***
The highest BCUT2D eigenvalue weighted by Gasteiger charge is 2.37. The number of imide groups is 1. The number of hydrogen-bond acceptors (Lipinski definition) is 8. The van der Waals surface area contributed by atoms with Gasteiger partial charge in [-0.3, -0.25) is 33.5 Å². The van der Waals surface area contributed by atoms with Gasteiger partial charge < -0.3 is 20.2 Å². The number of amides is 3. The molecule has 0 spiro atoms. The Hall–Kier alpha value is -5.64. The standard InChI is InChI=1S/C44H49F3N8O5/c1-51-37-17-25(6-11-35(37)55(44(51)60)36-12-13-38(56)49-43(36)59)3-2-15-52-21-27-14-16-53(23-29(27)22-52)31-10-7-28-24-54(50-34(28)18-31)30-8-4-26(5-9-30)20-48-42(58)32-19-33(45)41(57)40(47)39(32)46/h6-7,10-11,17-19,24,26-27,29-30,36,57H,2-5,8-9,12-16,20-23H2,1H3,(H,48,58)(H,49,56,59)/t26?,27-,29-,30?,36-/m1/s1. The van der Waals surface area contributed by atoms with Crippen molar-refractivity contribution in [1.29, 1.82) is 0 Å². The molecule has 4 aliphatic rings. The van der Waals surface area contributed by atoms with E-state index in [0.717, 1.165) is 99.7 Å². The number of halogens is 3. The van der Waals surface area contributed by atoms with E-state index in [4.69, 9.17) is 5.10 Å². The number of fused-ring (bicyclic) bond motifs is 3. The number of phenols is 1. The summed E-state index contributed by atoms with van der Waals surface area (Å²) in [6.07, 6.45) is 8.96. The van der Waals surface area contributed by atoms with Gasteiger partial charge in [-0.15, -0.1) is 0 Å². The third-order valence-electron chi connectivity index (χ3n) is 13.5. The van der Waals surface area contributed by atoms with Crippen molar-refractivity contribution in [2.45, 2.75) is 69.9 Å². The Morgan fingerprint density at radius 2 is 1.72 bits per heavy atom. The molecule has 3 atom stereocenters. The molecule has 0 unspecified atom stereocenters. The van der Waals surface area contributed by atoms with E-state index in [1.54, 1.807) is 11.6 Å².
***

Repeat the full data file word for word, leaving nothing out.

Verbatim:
The highest BCUT2D eigenvalue weighted by Gasteiger charge is 2.37. The number of imide groups is 1. The number of hydrogen-bond acceptors (Lipinski definition) is 8. The van der Waals surface area contributed by atoms with Gasteiger partial charge in [-0.3, -0.25) is 33.5 Å². The van der Waals surface area contributed by atoms with Gasteiger partial charge < -0.3 is 20.2 Å². The number of amides is 3. The molecule has 0 spiro atoms. The Hall–Kier alpha value is -5.64. The standard InChI is InChI=1S/C44H49F3N8O5/c1-51-37-17-25(6-11-35(37)55(44(51)60)36-12-13-38(56)49-43(36)59)3-2-15-52-21-27-14-16-53(23-29(27)22-52)31-10-7-28-24-54(50-34(28)18-31)30-8-4-26(5-9-30)20-48-42(58)32-19-33(45)41(57)40(47)39(32)46/h6-7,10-11,17-19,24,26-27,29-30,36,57H,2-5,8-9,12-16,20-23H2,1H3,(H,48,58)(H,49,56,59)/t26?,27-,29-,30?,36-/m1/s1. The van der Waals surface area contributed by atoms with Crippen molar-refractivity contribution in [1.29, 1.82) is 0 Å². The molecule has 4 aliphatic rings. The van der Waals surface area contributed by atoms with E-state index in [0.717, 1.165) is 99.7 Å². The number of halogens is 3. The van der Waals surface area contributed by atoms with E-state index in [4.69, 9.17) is 5.10 Å². The number of fused-ring (bicyclic) bond motifs is 3. The number of phenols is 1. The summed E-state index contributed by atoms with van der Waals surface area (Å²) in [6.07, 6.45) is 8.96. The van der Waals surface area contributed by atoms with Gasteiger partial charge in [-0.15, -0.1) is 0 Å². The third-order valence-electron chi connectivity index (χ3n) is 13.5. The van der Waals surface area contributed by atoms with Crippen molar-refractivity contribution in [2.45, 2.75) is 69.9 Å². The Morgan fingerprint density at radius 2 is 1.72 bits per heavy atom. The molecule has 3 atom stereocenters. The molecule has 0 unspecified atom stereocenters. The van der Waals surface area contributed by atoms with E-state index in [1.54, 1.807) is 11.6 Å².